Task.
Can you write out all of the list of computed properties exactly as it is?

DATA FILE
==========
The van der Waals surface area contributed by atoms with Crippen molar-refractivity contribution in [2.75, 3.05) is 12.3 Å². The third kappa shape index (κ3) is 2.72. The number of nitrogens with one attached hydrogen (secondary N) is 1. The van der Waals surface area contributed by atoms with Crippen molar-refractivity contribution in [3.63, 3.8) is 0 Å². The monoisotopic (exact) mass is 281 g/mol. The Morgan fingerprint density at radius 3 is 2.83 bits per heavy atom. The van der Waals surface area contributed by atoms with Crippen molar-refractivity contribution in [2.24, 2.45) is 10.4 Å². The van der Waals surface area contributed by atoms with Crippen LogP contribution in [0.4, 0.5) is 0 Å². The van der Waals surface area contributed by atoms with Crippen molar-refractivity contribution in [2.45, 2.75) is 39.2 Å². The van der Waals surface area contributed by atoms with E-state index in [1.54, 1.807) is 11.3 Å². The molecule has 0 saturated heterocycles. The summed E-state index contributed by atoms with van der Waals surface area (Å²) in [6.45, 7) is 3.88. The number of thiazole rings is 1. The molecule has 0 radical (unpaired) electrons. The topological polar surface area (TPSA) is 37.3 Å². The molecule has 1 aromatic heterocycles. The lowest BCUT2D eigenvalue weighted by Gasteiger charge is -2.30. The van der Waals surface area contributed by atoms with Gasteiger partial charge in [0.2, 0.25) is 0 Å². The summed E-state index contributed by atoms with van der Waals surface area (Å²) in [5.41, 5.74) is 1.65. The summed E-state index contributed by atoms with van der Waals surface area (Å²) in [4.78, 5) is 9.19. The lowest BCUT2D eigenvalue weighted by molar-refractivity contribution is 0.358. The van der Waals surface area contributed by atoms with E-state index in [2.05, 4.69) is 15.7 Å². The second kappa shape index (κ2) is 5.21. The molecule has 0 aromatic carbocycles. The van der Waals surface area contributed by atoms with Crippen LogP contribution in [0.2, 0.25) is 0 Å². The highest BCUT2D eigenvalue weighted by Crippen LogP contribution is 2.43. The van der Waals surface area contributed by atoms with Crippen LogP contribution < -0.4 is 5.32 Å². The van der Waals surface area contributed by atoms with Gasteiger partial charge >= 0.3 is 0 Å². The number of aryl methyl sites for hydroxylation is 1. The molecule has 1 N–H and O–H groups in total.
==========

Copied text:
The van der Waals surface area contributed by atoms with Crippen molar-refractivity contribution in [2.75, 3.05) is 12.3 Å². The third kappa shape index (κ3) is 2.72. The number of nitrogens with one attached hydrogen (secondary N) is 1. The van der Waals surface area contributed by atoms with Crippen molar-refractivity contribution in [3.63, 3.8) is 0 Å². The monoisotopic (exact) mass is 281 g/mol. The Morgan fingerprint density at radius 3 is 2.83 bits per heavy atom. The van der Waals surface area contributed by atoms with Crippen molar-refractivity contribution in [2.24, 2.45) is 10.4 Å². The van der Waals surface area contributed by atoms with Crippen LogP contribution in [0.4, 0.5) is 0 Å². The van der Waals surface area contributed by atoms with Crippen molar-refractivity contribution in [2.45, 2.75) is 39.2 Å². The van der Waals surface area contributed by atoms with E-state index in [1.54, 1.807) is 11.3 Å². The molecule has 0 saturated heterocycles. The summed E-state index contributed by atoms with van der Waals surface area (Å²) in [6.45, 7) is 3.88. The number of thiazole rings is 1. The molecule has 0 radical (unpaired) electrons. The topological polar surface area (TPSA) is 37.3 Å². The molecule has 1 aromatic heterocycles. The lowest BCUT2D eigenvalue weighted by Gasteiger charge is -2.30. The van der Waals surface area contributed by atoms with Gasteiger partial charge in [0.2, 0.25) is 0 Å². The summed E-state index contributed by atoms with van der Waals surface area (Å²) in [5.41, 5.74) is 1.65. The summed E-state index contributed by atoms with van der Waals surface area (Å²) in [4.78, 5) is 9.19. The lowest BCUT2D eigenvalue weighted by molar-refractivity contribution is 0.358. The van der Waals surface area contributed by atoms with E-state index in [2.05, 4.69) is 15.7 Å². The second kappa shape index (κ2) is 5.21. The molecule has 0 aromatic carbocycles. The van der Waals surface area contributed by atoms with Crippen LogP contribution in [0.2, 0.25) is 0 Å². The highest BCUT2D eigenvalue weighted by Crippen LogP contribution is 2.43. The van der Waals surface area contributed by atoms with Crippen LogP contribution < -0.4 is 5.32 Å². The van der Waals surface area contributed by atoms with Gasteiger partial charge >= 0.3 is 0 Å². The number of aryl methyl sites for hydroxylation is 1. The molecule has 1 N–H and O–H groups in total.